Feedback
News

First Days: My-Duyen Huynh’s Journey from Saigon to Seattle

My-Duyen (bottom, second from the right) with others who escaped the war by boat, arriving safely in Indonesia from Vietnam in 1981. My-Duyen Huynh

First Days is a weekly series in partnership with the South Asian American Digital Archive, documenting the first-person stories of immigrant America. This week, the story of My-Duyen Huynh - who left Saigon, Vietnam for Seattle, Washington in 1983- as told to Brieana Ripley.

"My name is My-Duyen Huynh. I came to the U.S. in 1983 when I was 24 years old from Saigon, Vietnam.

After 1975, when the Communists came over to Saigon and took over south of Vietnam, life became very chaotic. Lots of people didn't have freedom, so they tried to escape. I was just a college student, I had no idea what escape looked like.

My-Duyen Huynh left Saigon, Vietnam for Seattle, Washington in 1973 as a 24-year-old. This is her story.
My-Duyen Huynh left Saigon, Vietnam for Seattle, Washington in 1973 as a 24-year-old. This is her story. My-Duyen Huynh

I am so scared, the reason why I am scared is because I heard on the news that a lot of people died in the ocean. I had no idea what the U.S. looked like but in my head I thought, 'Here is heaven.' So I decided to take a change, I may be alive, maybe not.

We saw a little house and tree and we knew that we survived.

But I didn't realize the weather in the wintertime in Seattle, the sky is dark. I looked outside and I thought, 'What happened? Why did the sun disappear, why is it so dark?'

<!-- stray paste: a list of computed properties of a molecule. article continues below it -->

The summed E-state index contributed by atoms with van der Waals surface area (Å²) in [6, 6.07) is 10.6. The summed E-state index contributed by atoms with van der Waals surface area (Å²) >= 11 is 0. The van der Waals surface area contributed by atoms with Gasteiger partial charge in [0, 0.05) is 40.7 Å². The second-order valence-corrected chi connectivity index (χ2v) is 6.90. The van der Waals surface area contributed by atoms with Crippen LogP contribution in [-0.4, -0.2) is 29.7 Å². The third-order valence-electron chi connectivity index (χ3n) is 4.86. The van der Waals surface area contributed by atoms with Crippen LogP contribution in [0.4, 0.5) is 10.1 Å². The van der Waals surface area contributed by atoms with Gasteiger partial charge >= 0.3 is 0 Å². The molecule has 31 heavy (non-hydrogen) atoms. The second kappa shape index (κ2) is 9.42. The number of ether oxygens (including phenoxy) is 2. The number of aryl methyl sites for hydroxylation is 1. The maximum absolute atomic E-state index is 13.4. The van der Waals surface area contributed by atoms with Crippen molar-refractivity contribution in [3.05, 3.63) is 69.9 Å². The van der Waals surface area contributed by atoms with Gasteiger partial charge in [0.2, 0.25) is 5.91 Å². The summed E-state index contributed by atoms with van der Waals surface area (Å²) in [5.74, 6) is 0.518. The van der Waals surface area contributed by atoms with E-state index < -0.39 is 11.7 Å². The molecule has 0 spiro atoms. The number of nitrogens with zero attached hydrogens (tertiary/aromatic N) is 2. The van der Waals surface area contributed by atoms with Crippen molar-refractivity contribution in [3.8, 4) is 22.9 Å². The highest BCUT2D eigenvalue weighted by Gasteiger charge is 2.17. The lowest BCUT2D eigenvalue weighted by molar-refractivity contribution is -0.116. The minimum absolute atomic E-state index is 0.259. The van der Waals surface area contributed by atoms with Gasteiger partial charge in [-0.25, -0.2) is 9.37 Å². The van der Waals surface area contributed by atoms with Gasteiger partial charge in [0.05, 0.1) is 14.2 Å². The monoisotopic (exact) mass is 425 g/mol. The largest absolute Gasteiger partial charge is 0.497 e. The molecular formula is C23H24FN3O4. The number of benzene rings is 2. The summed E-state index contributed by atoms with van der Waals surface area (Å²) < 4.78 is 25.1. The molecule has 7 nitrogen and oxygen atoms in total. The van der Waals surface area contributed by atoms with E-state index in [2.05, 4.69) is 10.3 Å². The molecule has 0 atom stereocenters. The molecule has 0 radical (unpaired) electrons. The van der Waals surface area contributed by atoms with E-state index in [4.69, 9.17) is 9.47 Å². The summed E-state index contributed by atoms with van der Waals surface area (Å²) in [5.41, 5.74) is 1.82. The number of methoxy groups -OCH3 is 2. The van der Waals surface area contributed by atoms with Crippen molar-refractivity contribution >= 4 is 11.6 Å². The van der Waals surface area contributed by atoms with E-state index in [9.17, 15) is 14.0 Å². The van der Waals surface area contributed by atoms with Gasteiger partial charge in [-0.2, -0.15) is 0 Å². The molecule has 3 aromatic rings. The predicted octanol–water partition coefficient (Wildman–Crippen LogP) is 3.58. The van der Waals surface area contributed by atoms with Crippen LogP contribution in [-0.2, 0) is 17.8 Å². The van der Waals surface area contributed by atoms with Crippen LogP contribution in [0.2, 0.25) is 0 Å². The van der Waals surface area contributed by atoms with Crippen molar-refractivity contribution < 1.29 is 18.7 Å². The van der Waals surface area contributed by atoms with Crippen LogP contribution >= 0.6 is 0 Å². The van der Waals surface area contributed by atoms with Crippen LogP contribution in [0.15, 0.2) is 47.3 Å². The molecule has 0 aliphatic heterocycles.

My-Duyen sitting at her home after the interview sharing some of her handmade felted crafts. Brie Ripley

The first time I tried hamburger and milkshake, it was so good.

Life and death are so close -- they both go by quickly.

When I was young I was really shy and scared, but your mind keeps changing as you get older -- it gets stronger. I just move my body, relieve the tensions of my body, listen to the music, and enjoy it. It's fun."

My-Duyen and her family at her son’s graduation from the North West School in 2012 at Seattle Town Hall. (L-R: daughter Sophia, mother in law, eldest daughter Christina, My-Duyen, son Christopher, and husband Joseph). My-Duyen Huynh

Read the original story, and more like it, here. Check out the audio interview, featuring music by Beast, Please Be Still. You can also submit your own story or interview your parents or friends about theirs. Your story may be featured here during Asian American Heritage Month in May.